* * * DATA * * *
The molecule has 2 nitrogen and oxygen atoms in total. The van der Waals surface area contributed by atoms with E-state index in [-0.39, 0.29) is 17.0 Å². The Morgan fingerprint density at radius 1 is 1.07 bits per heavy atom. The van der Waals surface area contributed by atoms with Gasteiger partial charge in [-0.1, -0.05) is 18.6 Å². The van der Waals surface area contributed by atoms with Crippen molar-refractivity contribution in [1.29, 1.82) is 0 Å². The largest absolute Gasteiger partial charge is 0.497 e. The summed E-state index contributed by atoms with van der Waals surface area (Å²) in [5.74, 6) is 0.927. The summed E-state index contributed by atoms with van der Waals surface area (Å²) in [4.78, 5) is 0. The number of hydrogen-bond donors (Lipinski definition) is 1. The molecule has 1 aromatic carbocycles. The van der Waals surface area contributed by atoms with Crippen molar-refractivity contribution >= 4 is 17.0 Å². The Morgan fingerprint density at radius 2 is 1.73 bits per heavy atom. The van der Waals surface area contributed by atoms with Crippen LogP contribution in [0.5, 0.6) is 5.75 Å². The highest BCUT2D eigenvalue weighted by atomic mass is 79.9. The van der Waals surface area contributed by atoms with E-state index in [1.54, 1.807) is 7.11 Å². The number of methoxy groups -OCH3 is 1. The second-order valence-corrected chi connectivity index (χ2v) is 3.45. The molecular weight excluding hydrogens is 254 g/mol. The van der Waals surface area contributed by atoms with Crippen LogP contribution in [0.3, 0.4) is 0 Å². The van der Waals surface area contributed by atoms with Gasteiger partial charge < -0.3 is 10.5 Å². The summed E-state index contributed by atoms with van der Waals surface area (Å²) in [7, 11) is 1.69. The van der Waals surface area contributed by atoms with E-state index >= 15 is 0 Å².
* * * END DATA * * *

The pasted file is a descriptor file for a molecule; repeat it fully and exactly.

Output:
The molecule has 2 nitrogen and oxygen atoms in total. The van der Waals surface area contributed by atoms with E-state index in [-0.39, 0.29) is 17.0 Å². The Morgan fingerprint density at radius 1 is 1.07 bits per heavy atom. The van der Waals surface area contributed by atoms with Gasteiger partial charge in [-0.1, -0.05) is 18.6 Å². The van der Waals surface area contributed by atoms with Crippen molar-refractivity contribution in [1.29, 1.82) is 0 Å². The largest absolute Gasteiger partial charge is 0.497 e. The summed E-state index contributed by atoms with van der Waals surface area (Å²) in [5.74, 6) is 0.927. The summed E-state index contributed by atoms with van der Waals surface area (Å²) in [4.78, 5) is 0. The number of hydrogen-bond donors (Lipinski definition) is 1. The molecule has 1 aromatic carbocycles. The van der Waals surface area contributed by atoms with Crippen molar-refractivity contribution >= 4 is 17.0 Å². The Morgan fingerprint density at radius 2 is 1.73 bits per heavy atom. The van der Waals surface area contributed by atoms with Crippen LogP contribution in [0.5, 0.6) is 5.75 Å². The highest BCUT2D eigenvalue weighted by atomic mass is 79.9. The van der Waals surface area contributed by atoms with E-state index in [1.54, 1.807) is 7.11 Å². The number of methoxy groups -OCH3 is 1. The second-order valence-corrected chi connectivity index (χ2v) is 3.45. The molecular weight excluding hydrogens is 254 g/mol. The van der Waals surface area contributed by atoms with Crippen LogP contribution in [0.3, 0.4) is 0 Å². The van der Waals surface area contributed by atoms with Gasteiger partial charge < -0.3 is 10.5 Å². The summed E-state index contributed by atoms with van der Waals surface area (Å²) in [7, 11) is 1.69. The van der Waals surface area contributed by atoms with E-state index >= 15 is 0 Å².